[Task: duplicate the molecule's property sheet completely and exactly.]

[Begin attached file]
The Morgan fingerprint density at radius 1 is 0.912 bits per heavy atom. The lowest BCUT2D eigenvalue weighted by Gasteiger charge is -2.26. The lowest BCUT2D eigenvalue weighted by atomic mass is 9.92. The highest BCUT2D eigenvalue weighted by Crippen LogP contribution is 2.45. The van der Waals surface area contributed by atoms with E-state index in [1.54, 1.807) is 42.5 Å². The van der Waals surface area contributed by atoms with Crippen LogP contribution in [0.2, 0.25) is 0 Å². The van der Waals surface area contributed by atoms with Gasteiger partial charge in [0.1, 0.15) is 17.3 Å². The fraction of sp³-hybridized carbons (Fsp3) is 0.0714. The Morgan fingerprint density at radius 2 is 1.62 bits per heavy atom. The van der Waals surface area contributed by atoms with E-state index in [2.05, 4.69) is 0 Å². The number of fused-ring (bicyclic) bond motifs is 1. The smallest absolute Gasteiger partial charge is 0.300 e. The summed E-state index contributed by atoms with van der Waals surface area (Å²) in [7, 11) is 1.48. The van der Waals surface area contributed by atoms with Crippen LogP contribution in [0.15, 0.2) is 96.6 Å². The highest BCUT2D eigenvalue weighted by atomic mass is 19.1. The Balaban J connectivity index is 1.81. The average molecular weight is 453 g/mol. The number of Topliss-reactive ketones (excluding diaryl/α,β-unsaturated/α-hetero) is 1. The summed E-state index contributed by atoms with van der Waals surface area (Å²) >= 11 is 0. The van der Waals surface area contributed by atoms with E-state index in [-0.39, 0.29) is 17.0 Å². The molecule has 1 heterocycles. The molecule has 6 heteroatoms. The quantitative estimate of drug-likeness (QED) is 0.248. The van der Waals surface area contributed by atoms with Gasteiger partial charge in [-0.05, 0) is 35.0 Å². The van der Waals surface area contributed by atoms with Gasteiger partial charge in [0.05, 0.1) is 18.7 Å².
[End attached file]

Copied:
The Morgan fingerprint density at radius 1 is 0.912 bits per heavy atom. The lowest BCUT2D eigenvalue weighted by Gasteiger charge is -2.26. The lowest BCUT2D eigenvalue weighted by atomic mass is 9.92. The highest BCUT2D eigenvalue weighted by Crippen LogP contribution is 2.45. The van der Waals surface area contributed by atoms with E-state index in [1.54, 1.807) is 42.5 Å². The van der Waals surface area contributed by atoms with Crippen LogP contribution in [0.2, 0.25) is 0 Å². The van der Waals surface area contributed by atoms with Gasteiger partial charge in [0.1, 0.15) is 17.3 Å². The fraction of sp³-hybridized carbons (Fsp3) is 0.0714. The Morgan fingerprint density at radius 2 is 1.62 bits per heavy atom. The van der Waals surface area contributed by atoms with E-state index in [2.05, 4.69) is 0 Å². The number of fused-ring (bicyclic) bond motifs is 1. The smallest absolute Gasteiger partial charge is 0.300 e. The summed E-state index contributed by atoms with van der Waals surface area (Å²) in [7, 11) is 1.48. The van der Waals surface area contributed by atoms with Crippen LogP contribution in [0.15, 0.2) is 96.6 Å². The highest BCUT2D eigenvalue weighted by atomic mass is 19.1. The Balaban J connectivity index is 1.81. The average molecular weight is 453 g/mol. The number of Topliss-reactive ketones (excluding diaryl/α,β-unsaturated/α-hetero) is 1. The summed E-state index contributed by atoms with van der Waals surface area (Å²) >= 11 is 0. The van der Waals surface area contributed by atoms with E-state index in [-0.39, 0.29) is 17.0 Å². The molecule has 1 heterocycles. The molecule has 6 heteroatoms. The quantitative estimate of drug-likeness (QED) is 0.248. The van der Waals surface area contributed by atoms with Gasteiger partial charge in [-0.05, 0) is 35.0 Å². The van der Waals surface area contributed by atoms with Gasteiger partial charge in [0.05, 0.1) is 18.7 Å².